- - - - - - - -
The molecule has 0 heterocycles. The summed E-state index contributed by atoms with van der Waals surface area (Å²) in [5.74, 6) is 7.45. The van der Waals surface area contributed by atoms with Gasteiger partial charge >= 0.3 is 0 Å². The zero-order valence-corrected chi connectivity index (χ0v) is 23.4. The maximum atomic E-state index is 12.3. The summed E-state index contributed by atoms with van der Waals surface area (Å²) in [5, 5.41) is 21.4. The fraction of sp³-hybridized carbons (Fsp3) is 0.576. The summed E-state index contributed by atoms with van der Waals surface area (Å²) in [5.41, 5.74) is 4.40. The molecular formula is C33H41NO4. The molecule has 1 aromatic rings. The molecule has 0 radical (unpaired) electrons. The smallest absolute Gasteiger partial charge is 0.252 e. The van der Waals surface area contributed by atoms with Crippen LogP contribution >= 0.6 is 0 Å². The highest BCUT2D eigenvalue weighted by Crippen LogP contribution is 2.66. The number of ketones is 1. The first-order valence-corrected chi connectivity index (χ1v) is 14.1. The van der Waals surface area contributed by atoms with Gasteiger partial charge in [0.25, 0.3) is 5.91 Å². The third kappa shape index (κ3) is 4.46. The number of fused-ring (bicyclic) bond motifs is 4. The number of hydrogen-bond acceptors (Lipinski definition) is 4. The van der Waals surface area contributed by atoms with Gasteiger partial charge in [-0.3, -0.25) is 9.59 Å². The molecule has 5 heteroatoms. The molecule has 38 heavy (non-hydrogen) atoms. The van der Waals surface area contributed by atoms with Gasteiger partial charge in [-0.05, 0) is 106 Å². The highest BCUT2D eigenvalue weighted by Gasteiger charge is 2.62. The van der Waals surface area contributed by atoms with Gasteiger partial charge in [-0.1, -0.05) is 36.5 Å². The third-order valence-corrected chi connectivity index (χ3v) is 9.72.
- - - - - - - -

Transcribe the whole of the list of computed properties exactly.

The molecule has 0 heterocycles. The summed E-state index contributed by atoms with van der Waals surface area (Å²) in [5.74, 6) is 7.45. The van der Waals surface area contributed by atoms with Gasteiger partial charge >= 0.3 is 0 Å². The zero-order valence-corrected chi connectivity index (χ0v) is 23.4. The maximum atomic E-state index is 12.3. The summed E-state index contributed by atoms with van der Waals surface area (Å²) in [5, 5.41) is 21.4. The fraction of sp³-hybridized carbons (Fsp3) is 0.576. The summed E-state index contributed by atoms with van der Waals surface area (Å²) in [5.41, 5.74) is 4.40. The molecular formula is C33H41NO4. The molecule has 1 aromatic rings. The molecule has 0 radical (unpaired) electrons. The smallest absolute Gasteiger partial charge is 0.252 e. The van der Waals surface area contributed by atoms with Crippen LogP contribution >= 0.6 is 0 Å². The highest BCUT2D eigenvalue weighted by Crippen LogP contribution is 2.66. The number of ketones is 1. The first-order valence-corrected chi connectivity index (χ1v) is 14.1. The van der Waals surface area contributed by atoms with Gasteiger partial charge in [0.25, 0.3) is 5.91 Å². The third kappa shape index (κ3) is 4.46. The number of fused-ring (bicyclic) bond motifs is 4. The number of hydrogen-bond acceptors (Lipinski definition) is 4. The van der Waals surface area contributed by atoms with Gasteiger partial charge in [-0.3, -0.25) is 9.59 Å². The molecule has 5 heteroatoms. The molecule has 38 heavy (non-hydrogen) atoms. The van der Waals surface area contributed by atoms with Gasteiger partial charge in [-0.05, 0) is 106 Å². The highest BCUT2D eigenvalue weighted by Gasteiger charge is 2.62. The van der Waals surface area contributed by atoms with Gasteiger partial charge in [-0.1, -0.05) is 36.5 Å². The third-order valence-corrected chi connectivity index (χ3v) is 9.72.